RB: My best friend in baseball right now is Art Shamsky, and he has lived up in New York for the last 50 years. He was happy to play for the Mets, and he played on a few teams in Oakland and Chicago and Cincinnati. But he said, “If I just had played one game for the New York Yankees, it’s night and day.” If you just have one day with the New York Yankees, when you wear that NY emblem and the pinstripes, it means so much to you. And I’m so happy to do that with all the fans in New York.
This interview has been edited for clarity and length.
Past Yankees Drafts
Head of the Class
It’s harder to find gems in baseball’s Draft than it is in other sports. Most teams stash their picks in the Minors for years, hoping that they eventually develop into big leaguers. Other times, an organization watches a player it drafted and developed peter out before becoming a star elsewhere. Still, occasionally, everything works out perfectly. Such was the case in 1992. With the sixth overall pick, the Yankees selected a kid from Michigan who went on to a 20-year Hall of Fame career with the Yankees. And according to Baseball Reference, Derek Jeter is by far the Yankees’ most successful Draft pick since the system began in 1965. Jeter’s 71.3 bWAR is -- unsurprisingly -- unmatched by any player the Yankees have ever drafted.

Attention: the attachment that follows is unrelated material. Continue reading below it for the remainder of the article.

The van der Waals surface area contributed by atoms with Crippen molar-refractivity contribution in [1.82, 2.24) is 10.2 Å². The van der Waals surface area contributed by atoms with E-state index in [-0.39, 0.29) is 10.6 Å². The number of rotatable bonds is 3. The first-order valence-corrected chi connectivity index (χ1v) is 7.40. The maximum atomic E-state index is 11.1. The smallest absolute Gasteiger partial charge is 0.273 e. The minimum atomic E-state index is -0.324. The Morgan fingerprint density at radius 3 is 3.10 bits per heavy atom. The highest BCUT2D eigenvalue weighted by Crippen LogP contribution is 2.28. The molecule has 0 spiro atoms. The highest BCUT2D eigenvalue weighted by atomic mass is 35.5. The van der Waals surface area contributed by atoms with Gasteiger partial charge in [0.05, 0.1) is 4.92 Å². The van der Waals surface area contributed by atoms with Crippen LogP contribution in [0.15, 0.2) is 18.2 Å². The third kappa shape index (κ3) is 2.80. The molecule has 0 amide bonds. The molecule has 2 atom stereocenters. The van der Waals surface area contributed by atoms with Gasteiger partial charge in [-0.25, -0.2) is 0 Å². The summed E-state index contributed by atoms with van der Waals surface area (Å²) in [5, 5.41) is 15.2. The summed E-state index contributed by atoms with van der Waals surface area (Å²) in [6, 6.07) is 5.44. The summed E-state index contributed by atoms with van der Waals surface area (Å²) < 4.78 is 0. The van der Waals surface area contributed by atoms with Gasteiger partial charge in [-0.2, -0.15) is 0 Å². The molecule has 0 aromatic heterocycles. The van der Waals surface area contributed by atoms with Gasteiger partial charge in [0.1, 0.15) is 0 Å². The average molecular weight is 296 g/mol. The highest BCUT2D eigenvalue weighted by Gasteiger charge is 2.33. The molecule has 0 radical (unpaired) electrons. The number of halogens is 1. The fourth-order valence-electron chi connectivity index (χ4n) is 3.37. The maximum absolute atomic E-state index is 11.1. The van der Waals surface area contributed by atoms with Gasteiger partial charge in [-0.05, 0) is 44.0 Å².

493rd Time's a Charm
Once you reach the Draft’s later rounds (and more on those in a bit ...), it can be hard to find real game changers. But somehow, the Yankees have had quite a bit of luck in an unlikely Draft slot. Four times in franchise history, the Yankees have made the 493rd pick of a Draft. Two of those players -- Johnnie Pleicones (1985) and Tim Cooper (1989) -- never reached the big leagues. The other two, however, enjoyed more than a cup of coffee in The Show. In 1979, New York looked to Evansville, Ind., with the 25th pick of the 19th round. Don Mattingly went on to become one of the most popular players in New York for nearly a decade and a half and earned an MVP Award and a spot on six All-Star teams. Two years later, the Draft war room found Bob Tewksbury waiting in that same 493rd slot. While Tewksbury’s best years came in St. Louis, he was still quite a find that late in the Draft.
Welcome to the Club
Nearly three decades after using their top pick on Derek Jeter, the Yankees opened their 2021 Draft by using the 20th overall pick on another shortstop, Trey Sweeney. With the Draft held as part of All-Star Week for the first time, the Louisville, Ky., native was in attendance at the Bellco Theatre in Denver. After Commissioner Rob Manfred announced the pick, Sweeney -- a 6-foot-4 shortstop who played three seasons at Eastern Illinois University -- donned the pinstripes for the first time as he chatted with Yankees representative Nick Swisher.